“When I walked in they would greet me by name and I developed a rapport with them. It was comforting.”
Peter provides another example. He says that he started his career in Australia before moving to the UK. He notes that people have a fundamentally different relationship with specialty coffee in the two countries.
“[What I define as] hospitality has been going a lot longer in Australia than it has in the UK,” he explains.
“In Australia, going out for a coffee is a common activity that you enjoy with family and friends. It’s a more relaxed lifestyle.”
In contrast, Damiano says he started his career in Italy. He tells me that he found his “professional” approach was actually viewed as rude by a lot of his customers.
By focusing on getting orders out quickly and turning tables over to make sure they were ready for arriving guests, he says didn’t have time to joke and chat with customers.
However, he says his attitude changed again when he moved to London. After serving people from all around the world, he realised that there wasn’t a single “perfect” approach.
“Finding [out] how to be yourself in the place where you are is key,” he says.
For Omotesando, he said adapting to the definition of “good service” didn’t just trickle down to each barista, but how the business operated.
He explains that when the chain opened its London branch (the first location outside of Japan), customers expected loyalty schemes, which are commonplace among coffee shops in the UK. However, Damiano tells me that Omotesando’s Japanese owners felt a loyalty scheme would cheapen their approach.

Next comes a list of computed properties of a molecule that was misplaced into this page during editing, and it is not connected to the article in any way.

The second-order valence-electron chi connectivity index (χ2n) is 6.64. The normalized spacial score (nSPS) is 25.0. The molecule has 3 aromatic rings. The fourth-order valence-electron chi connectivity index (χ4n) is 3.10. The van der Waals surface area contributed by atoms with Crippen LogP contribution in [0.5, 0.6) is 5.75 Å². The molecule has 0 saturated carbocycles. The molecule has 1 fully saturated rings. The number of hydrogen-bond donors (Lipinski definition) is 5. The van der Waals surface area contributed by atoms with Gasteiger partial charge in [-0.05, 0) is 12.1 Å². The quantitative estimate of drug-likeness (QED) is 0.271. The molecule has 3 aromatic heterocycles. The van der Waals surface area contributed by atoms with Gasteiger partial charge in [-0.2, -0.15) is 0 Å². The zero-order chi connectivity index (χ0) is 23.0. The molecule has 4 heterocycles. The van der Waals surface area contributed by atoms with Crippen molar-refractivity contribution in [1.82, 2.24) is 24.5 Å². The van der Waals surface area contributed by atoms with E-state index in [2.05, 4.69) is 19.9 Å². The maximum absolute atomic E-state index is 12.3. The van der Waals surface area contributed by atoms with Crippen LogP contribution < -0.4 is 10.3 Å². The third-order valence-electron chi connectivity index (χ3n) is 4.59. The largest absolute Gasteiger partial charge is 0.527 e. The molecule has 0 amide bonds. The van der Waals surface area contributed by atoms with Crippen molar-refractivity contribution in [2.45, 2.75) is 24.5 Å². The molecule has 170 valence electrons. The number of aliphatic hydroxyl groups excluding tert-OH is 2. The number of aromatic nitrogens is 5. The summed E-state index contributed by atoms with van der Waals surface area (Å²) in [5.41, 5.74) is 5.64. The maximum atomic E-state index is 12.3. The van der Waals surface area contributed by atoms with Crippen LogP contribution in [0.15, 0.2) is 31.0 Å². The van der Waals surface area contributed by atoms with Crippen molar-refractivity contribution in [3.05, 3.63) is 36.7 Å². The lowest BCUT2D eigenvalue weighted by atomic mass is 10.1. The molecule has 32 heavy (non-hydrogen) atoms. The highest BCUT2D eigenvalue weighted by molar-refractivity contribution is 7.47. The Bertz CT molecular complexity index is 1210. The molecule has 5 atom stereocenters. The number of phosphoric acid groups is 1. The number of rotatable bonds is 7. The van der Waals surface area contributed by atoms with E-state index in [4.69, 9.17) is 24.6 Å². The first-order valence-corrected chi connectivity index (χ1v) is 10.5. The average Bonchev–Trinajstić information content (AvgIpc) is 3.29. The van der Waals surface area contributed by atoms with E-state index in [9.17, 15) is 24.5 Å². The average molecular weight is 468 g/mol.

“I had to explain to [customers] that we want to sell a prime product and that service is part of it,” he adds.
“THE ONE PERCENTS”
Some coffee shops will have a “signature” act of hospitality. This can become a trademark of sorts; a customer service touch that coffee drinkers won’t often find elsewhere.
This might be subtle, like serving customers water with their coffee by default, or playing a particular genre of music that is audible without drowning out the conversation.
As an example, at Omotesando, Damiano says a host always greets customers upon entry. While this is a common custom in the Japanese hospitality sector, it is rare in the UK.
Peter refers to these small but significant touches as the “one percents”.
He gives me an example. In a Kaffeine store, he says that one day, a barista started making left-handed flat whites for left-handed customers.